Thoroughly original, 'Paprika' is an intriguing and visually arresting ride through the dichotomies of appearance and reality, dreaming and consciousness, and the blessings and curses of technology. I would have given full five stars to 'Paprika' if it weren't for the ending, which I didn't think was a major letdown, but didn't offer a destination worthy of the journey. All things considered, 'Paprika' stands as the 'Alice in Wonderland' Alice's Adventures in Wonderland: A Pop-up Adaptation of anime' adventures.
I first saw Paprika last summer when a good friend of mine strongly recommended the works of Satoshi Kon to me and after gazing at the anime titles he made, Paprika grabbed my eyes the quickest given its trippy imagery and description, so I bought it on Amazon and am extremely glad to have seen it because it's one of the most enriching and creative titles I've ever seen in the medium. STORY In the near future, a huge advance in psychotherapy … more
The film is set in the "near future," and the film's plot revolves around a psychotherapy treatment called dream therapy. Dream therapy uses a device called a "DC Mini," which allows the user to view other people's dreams. However, this technology has not been announced to the media. It turns out that three DC Mini prototypes have been stolen, and the protagonists of the story must find out where they went, as well as for clues to figure out what exactly is going on. As the film progresses, the … more
A group of scientists invent a device that allows a therapist to enter into her patients' dreams. The only problem is, three of the devices have been stolen, and, worse, the safety controls are off -- which means that the perpetrator can enter into anyone's consciousness and alter their perceptions. Very soon it becomes difficult to discern where dreams end and reality begins. This blending of dream and reality is the basis for some of the richest works in the history of … more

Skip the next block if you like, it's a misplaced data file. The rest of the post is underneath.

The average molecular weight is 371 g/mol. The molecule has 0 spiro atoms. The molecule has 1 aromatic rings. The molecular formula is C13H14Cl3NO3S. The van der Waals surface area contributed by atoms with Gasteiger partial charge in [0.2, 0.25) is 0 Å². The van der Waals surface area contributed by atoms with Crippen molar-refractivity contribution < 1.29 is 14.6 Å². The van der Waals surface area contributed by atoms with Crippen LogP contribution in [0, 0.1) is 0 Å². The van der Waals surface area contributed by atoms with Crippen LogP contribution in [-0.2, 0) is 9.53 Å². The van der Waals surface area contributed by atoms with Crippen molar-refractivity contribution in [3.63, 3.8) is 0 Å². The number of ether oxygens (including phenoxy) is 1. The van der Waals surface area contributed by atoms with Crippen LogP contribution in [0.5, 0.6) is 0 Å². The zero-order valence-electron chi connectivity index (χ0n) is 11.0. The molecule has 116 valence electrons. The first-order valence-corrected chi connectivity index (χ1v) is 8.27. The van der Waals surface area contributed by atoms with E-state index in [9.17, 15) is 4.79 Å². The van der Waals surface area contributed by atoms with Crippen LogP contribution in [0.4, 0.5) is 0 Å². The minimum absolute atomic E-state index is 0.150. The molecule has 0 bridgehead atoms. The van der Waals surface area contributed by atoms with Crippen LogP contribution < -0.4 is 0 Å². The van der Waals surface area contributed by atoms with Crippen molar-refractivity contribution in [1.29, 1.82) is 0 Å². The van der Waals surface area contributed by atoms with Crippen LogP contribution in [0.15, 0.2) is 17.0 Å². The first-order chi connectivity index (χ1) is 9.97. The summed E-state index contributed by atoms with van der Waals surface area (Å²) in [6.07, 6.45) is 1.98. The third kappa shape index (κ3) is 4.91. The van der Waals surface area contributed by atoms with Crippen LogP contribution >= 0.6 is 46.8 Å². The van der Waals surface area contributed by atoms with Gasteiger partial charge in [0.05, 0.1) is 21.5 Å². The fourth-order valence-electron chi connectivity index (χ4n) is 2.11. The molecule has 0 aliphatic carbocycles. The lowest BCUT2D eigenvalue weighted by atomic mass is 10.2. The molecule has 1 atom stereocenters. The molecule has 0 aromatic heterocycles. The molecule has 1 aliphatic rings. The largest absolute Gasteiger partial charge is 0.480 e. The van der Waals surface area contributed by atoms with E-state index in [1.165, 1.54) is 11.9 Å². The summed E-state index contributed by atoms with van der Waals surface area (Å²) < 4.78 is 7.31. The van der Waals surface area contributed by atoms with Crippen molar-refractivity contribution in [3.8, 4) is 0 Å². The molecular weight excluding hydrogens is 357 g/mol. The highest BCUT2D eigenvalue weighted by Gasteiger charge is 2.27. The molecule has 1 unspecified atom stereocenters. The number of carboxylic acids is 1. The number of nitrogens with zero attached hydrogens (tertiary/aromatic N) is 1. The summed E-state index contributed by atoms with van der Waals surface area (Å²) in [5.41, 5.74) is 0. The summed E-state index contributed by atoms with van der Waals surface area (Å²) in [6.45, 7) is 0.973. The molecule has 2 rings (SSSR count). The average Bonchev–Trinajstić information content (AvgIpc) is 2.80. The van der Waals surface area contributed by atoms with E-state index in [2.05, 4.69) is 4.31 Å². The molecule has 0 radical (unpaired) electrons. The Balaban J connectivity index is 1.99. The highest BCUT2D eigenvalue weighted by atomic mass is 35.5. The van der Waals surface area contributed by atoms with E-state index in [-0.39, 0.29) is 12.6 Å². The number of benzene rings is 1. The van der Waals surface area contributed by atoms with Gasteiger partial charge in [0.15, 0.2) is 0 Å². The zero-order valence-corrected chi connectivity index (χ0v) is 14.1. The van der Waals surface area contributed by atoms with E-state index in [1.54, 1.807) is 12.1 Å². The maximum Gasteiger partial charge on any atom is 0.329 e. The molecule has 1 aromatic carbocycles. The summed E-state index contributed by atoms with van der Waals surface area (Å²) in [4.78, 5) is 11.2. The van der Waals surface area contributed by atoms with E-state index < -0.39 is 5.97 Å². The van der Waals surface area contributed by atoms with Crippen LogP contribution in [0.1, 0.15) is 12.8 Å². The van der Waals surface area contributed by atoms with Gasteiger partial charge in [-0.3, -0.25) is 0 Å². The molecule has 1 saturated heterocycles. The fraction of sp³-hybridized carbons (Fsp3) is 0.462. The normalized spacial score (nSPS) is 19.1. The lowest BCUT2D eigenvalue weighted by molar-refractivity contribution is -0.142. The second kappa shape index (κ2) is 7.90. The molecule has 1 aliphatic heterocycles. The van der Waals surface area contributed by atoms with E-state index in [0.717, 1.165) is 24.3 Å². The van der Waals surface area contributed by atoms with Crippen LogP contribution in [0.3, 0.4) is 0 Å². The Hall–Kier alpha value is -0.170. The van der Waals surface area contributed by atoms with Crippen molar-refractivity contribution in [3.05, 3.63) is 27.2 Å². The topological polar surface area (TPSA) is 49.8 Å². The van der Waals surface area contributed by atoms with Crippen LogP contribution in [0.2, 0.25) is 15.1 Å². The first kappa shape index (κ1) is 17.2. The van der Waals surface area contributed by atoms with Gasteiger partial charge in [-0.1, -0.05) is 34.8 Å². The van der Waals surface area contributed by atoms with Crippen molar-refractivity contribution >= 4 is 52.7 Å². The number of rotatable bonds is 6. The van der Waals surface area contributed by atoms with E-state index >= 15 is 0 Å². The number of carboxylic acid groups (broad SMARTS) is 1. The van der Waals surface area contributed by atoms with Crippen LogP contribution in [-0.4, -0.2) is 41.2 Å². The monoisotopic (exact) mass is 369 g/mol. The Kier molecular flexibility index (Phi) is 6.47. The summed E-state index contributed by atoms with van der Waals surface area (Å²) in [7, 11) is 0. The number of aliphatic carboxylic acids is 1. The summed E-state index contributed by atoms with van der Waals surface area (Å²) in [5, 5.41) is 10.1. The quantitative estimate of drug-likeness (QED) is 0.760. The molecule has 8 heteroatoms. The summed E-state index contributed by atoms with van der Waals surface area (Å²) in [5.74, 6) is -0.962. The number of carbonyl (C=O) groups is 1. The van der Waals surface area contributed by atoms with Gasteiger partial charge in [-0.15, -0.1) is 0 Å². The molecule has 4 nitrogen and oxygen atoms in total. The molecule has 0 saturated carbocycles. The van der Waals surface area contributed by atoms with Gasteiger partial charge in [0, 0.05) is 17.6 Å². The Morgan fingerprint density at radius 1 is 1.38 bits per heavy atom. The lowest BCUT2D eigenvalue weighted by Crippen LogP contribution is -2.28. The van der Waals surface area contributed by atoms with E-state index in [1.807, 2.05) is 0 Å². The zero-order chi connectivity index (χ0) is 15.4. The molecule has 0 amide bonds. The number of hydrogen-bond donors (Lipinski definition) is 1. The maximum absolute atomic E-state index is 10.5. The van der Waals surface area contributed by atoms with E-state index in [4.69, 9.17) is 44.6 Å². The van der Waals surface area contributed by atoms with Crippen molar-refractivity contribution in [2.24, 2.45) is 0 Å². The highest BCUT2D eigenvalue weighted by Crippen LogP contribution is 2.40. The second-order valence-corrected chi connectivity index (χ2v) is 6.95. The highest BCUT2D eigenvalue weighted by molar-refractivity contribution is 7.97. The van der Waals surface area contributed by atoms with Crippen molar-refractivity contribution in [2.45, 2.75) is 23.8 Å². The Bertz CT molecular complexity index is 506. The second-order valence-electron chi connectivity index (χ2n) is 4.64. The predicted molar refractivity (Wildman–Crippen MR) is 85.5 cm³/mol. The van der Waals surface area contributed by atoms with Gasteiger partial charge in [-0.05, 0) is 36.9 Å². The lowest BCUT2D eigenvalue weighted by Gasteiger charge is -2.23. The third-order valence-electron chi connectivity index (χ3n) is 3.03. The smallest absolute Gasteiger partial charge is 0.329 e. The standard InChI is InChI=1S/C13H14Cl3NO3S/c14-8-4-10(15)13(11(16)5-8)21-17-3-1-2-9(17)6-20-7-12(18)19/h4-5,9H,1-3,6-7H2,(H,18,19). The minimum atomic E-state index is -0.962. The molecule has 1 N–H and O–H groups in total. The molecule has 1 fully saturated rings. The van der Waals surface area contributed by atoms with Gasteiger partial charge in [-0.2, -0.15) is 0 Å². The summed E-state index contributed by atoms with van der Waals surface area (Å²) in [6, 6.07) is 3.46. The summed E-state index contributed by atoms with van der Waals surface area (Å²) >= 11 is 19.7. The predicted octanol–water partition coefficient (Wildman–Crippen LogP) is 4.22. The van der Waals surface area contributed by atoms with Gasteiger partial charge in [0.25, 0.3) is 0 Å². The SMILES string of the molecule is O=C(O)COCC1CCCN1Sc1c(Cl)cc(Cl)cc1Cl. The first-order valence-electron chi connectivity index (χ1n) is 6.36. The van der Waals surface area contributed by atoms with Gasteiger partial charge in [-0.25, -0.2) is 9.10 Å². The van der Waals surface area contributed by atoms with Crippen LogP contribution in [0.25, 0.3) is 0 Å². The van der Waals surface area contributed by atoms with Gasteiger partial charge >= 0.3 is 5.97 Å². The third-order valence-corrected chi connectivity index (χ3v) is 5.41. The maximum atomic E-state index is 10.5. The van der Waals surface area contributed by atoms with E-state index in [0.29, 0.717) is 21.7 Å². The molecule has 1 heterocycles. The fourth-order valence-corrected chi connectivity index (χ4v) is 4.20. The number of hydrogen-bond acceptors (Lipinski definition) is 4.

I am a substitute teacher who enjoysonline reviewing. Skiing is my favorite pastime; weight training and health are my obsessions;and music and movies feed my psyche. Books are a treasure and a pleasure … more
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Based on a novel by the noted Japanese science fiction writer Yasutaka Tsutui, the brilliant and unsettling featurePaprikacontinues director Satoshi Kon's exploration of the disturbingly permeable boundaries between dreams and reality. Techno-geek Kosaku Tokita invented the DC Mini to allow therapists to enter a patient's dreams and explore his unconscious, but an evil cabal uses the Mini to create a mass nightmare that causes multiple suicides. Psychotherapist Atsuko Chiba uses her alter-identity, "dream detective" Paprika, to intervene. Entering the nightmare, she witness a bizarre parade of appliances, toys, and kitsch objects: All of her intelligence and imagination are needed to escape this nightmare and its perpetrators. As he did inMillennium ActressandParanoia Agent, Kon effortlessly carries the audience between reality and fantasy, confirming his reputation as one of the most talented and interesting directors working in animation today. (Rated R: violence, violence against women, grotesque imagery, alcohol and tobacco use)--Charles Solomon